He writes of the transformative and healing powers of birds, something I can attest to from decades of birdwatching.
“Walking across the broad sweep of grassy prairie of northern Montana day after day is an immersion into a starkly beautiful landscape. On the days I hunt I become a predator, and the experience touches some deep and ancient part of my psyche, a calm, though vigilant, deeply felt energy, providing me with the stamina to hike mile after mile along creeks and down one-lane dirt roads, all but oblivious to distances covered or the hours passed, consumed only with thoughts about in which patch of chokecherry, cattails, or thick grass the birds might be hiding” (pg. 104).
My husband, Jim, recounts that he also has a greater ability to walk without tiring when in the wild than when he is at the YMCA, much like Robbins describes. Speaking for myself, I get bored walking around the track but can walk for miles on a hiking trail. The presence of the birds is a part of that.
Robbins meets with Cagan Sekercioglu, an associate professor of biology, who says, “Even if you just look for birds, you’ll see the best parts of the planet. Not just landscapes and biodiversity, but some of the last remaining interesting cultures.”(pg.115)
Each chapter begins with a lovely pen and ink illustration by DD Dowden. The chapter devoted to ravens and crows is particularly delightful.
Again, from the book:
“If we can learn how to move beyond the subconscious terror we all carry and the emotional numbing we take on to shield ourselves, if we can tap into the extraordinary power of birds and bottle this lightning, if we learn from our relationship with birds to fully understand our nervous system and the full range that we are capable of feeling and sensing in the world, we will find something inexhaustible and profound, even life-changing” (pg. 280).
In this, the “Year of the Bird,” this book was worth every penny and a delight to read. I give it my highest recommendation. If you Google the title, you will see that many other reviewers agree with me.
While you are at it, do check out this delightful issue of National Geographic magazine.
With every turn of a page in “Prairie Mosaic,” the reader will delve into the rich ethnic history of North Dakota. The Rev. William C. Sherman labored for many years to reveal an astonishing level of detail, down to the township level, and to tell the story of the state’s inhabitants.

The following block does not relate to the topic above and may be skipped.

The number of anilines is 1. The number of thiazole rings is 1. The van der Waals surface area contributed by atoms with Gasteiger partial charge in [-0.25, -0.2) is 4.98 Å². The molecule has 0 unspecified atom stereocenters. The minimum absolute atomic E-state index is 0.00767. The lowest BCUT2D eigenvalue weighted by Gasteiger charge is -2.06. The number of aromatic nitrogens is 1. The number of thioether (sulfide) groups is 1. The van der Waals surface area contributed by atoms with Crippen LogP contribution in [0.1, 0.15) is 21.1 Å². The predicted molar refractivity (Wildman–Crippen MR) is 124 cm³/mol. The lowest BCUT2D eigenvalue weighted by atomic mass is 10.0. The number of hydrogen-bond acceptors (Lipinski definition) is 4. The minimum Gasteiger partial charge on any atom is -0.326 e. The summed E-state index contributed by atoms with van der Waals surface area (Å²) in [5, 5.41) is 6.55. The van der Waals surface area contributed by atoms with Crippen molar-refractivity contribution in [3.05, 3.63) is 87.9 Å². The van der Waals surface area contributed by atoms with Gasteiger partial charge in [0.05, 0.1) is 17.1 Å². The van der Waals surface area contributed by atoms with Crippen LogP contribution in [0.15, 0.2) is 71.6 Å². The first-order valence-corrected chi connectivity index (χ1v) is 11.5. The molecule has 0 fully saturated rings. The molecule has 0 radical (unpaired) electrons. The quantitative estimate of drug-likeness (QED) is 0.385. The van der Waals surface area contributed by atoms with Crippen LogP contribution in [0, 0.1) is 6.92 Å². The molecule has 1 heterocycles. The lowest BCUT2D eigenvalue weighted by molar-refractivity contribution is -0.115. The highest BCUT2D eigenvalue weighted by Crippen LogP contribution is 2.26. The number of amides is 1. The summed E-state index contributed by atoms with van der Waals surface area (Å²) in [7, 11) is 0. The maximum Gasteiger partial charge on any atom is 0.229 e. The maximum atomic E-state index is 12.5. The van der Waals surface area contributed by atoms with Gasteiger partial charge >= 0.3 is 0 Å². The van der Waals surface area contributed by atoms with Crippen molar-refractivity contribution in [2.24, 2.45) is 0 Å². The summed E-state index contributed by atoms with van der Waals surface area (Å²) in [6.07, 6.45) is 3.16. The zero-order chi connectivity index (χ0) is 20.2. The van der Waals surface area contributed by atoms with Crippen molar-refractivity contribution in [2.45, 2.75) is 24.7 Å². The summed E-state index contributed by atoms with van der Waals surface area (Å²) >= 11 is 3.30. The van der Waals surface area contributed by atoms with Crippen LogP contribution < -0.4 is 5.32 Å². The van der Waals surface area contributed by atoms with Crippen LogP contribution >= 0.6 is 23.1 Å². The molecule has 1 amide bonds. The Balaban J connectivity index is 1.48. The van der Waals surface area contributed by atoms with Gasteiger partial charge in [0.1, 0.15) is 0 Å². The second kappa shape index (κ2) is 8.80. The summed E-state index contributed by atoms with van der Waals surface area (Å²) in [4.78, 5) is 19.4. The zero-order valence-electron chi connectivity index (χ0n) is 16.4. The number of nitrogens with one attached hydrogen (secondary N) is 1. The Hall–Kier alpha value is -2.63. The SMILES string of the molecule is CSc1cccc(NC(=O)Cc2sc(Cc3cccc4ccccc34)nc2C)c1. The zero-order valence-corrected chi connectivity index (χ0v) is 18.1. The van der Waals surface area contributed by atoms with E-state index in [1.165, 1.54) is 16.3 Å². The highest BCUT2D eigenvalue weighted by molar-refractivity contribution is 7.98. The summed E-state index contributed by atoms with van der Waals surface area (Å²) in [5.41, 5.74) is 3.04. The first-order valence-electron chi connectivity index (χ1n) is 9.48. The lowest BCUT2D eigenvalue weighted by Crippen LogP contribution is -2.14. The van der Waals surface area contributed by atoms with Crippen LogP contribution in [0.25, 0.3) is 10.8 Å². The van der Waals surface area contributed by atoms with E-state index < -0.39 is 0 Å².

“Prairie Mosaic: An Ethnic Atlas of Rural North Dakota,” originally published in 1983, has been published by the North Dakota State University Press in a fine second edition (2017, 151 pages, photographs, maps, tables, index), with an insightful new introduction by Dr. Thomas D. Isern of NDSU.
“In 1983 the Institute for Regional Studies, a little-known academic publisher headquartered at North Dakota State University, issued the title, “Prairie Mosaic: An Ethnic Atlas of Rural North Dakota,” by a little-known prairie scholar, William C. Sherman. Distribution was limited … Evident at the time was the dedication of the scholar behind the book, Father Bill Sherman, and the enormous amount of work that must have gone into the completion of the meticulous local complications and cartographic depictions of ethnic immigrant settlements on the northern Plains, as well as the author’s affectionate familiarity with the landscape and its people. Evident in hindsight, however, is how Sherman’s study took place — in the belated development of ethnic studies on the Plains, becoming a touchstone for a rising generation of scholars uncovering the region’s immigrant past.” (Isern, pg. ix of the Introduction)
The maps and their accompanying descriptions are the compilation of an enormous amount of detailed and tedious work entailing “the determination and proper placement of some 50,000 bits and pieces of data.” (Sherman, pg. 118) This landmark work takes the reader back to the settlement days and reveals the customs and traditions of these sturdy folk. The strongest undercurrent was the role of the various churches in forming community ties and perpetuating culture.
When I was growing up in Slope County, I would hear folks remark, “He is a Bohunk,” and it was explained to me that this was a slur for people of Bohemian origins, but I hadn’t since then given it much thought, until reading “Prairie Mosaic.” In Sherman’s book, a reader can see just where the people of different ethnic origin settled, including those of Native American origins. I was quite surprised to learn that a group of Japanese homesteaders laid claim to land in western Montrail County. I was also surprised to note that the valley of the Little Missouri River was predominantly inhabited by Anglo-Americans. There are dozens of these nuggets of information on every page of this book.